The purpose of this course is to provide students with a solid understanding of how crucial the management of natural resources is to indigenous communities. In addition it will allow students to focus on case studies and philosophical principles that compare management techniques derived from European based science with those derived from the cultural traditions and beliefs of indigenous peoples and communities. This should help students develop a knowledge base that will assist them in future work with Indigenous and non-Indigenous communities and cultural practices, governmental and non-governmental organizations, and improving the relations among various groups and institutions.
Natural resource management has traditionally been considered as an applied aspect of the western scientific tradition. Many reserves, reservations, or homelands are located in areas rich in natural resources, which could provide a culturally appropriate basis for developing tribal economies in the modern world, however, in most cases resource managers on indigenous homelands are non-indigenous and have little or no appreciation of indigenous perspectives and attitudes to how resources, especially living resources such as forests, lakes, streams, and grasslands should be treated from an indigenous point of view. This course will emphasize how indigenous knowledge and attitudes could influence resource management. We will deal with five categories case studies detailing how resources are managed in various indigenous communities. These will include 1) Fishing Rights and Issues, including Anishinaabe fishing rights in the northern US, and Practices of salmon use and management by Indigenous peoples of Northwestern North America, 2) Traditional knowledge based forestry and grazing management practices, 3) Water rights with specific reference and the Shoshone and Arapaho peoples on the Wind River Reservation in Wyoming, 4) Co-management and Wildlife with particular emphasis on the Kluane First Nation of the Yukon and the Aboriginal peoples of Australia, and 5) Aboriginal Whaling with emphasis on the Makah People of Washington State and the Inuit/Inupiat and Bowhead whales.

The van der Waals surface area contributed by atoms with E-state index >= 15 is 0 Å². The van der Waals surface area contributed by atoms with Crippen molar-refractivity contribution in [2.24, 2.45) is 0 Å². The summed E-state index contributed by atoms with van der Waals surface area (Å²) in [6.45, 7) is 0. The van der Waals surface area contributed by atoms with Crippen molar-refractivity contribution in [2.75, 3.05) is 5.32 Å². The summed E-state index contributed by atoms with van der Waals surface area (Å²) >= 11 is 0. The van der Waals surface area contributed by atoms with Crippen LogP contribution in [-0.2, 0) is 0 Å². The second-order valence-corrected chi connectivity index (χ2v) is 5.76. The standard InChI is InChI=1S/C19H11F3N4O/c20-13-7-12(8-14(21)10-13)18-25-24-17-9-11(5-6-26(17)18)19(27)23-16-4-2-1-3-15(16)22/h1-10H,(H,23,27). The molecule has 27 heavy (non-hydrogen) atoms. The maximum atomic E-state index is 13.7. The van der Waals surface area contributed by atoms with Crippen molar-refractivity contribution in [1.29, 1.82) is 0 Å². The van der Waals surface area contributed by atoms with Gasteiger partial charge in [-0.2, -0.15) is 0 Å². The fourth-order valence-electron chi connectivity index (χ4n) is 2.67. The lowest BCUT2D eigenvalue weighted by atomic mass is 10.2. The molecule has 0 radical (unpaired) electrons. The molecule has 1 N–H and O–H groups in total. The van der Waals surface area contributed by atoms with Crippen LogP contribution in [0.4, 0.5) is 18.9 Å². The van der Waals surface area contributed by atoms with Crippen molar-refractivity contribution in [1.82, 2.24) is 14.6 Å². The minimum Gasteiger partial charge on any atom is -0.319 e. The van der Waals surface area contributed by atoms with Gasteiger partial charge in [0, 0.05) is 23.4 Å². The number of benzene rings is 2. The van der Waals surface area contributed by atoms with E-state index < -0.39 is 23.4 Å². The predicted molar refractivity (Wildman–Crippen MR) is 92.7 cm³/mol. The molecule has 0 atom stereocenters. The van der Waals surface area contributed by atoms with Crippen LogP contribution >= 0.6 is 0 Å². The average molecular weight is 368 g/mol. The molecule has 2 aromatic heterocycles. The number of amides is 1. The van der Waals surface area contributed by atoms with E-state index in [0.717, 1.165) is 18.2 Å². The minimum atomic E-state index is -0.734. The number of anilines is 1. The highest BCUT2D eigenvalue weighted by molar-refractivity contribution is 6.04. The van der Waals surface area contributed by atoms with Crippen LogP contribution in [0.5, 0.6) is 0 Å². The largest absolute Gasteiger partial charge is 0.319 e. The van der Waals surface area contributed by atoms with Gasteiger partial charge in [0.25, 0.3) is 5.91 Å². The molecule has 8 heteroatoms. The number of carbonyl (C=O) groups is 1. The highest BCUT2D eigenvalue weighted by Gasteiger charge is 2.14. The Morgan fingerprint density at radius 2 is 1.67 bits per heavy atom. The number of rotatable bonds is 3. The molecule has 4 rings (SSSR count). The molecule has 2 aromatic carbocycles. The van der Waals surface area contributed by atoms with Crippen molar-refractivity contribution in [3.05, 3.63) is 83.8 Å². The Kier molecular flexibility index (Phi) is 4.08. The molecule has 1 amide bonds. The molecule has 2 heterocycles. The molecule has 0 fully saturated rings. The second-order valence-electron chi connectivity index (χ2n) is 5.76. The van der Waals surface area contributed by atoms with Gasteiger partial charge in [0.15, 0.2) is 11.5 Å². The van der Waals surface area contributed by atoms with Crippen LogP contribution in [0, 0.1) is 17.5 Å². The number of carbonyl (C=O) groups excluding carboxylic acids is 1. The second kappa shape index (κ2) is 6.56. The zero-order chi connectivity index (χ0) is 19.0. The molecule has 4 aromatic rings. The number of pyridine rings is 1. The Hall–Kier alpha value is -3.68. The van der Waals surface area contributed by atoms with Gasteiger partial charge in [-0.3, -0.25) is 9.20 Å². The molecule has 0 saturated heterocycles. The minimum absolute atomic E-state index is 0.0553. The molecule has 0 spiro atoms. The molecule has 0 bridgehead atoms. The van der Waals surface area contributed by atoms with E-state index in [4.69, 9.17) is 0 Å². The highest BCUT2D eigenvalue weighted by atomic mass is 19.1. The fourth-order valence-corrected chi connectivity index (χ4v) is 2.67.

Emphasis on these cases serves two primary functions: 1) Allowing students to understand how Indigenous Knowledge is a powerful and productive way of understanding the world, 2) Empowering indigenous students to stand up for themselves and their traditions both in their own research and in the academic environment.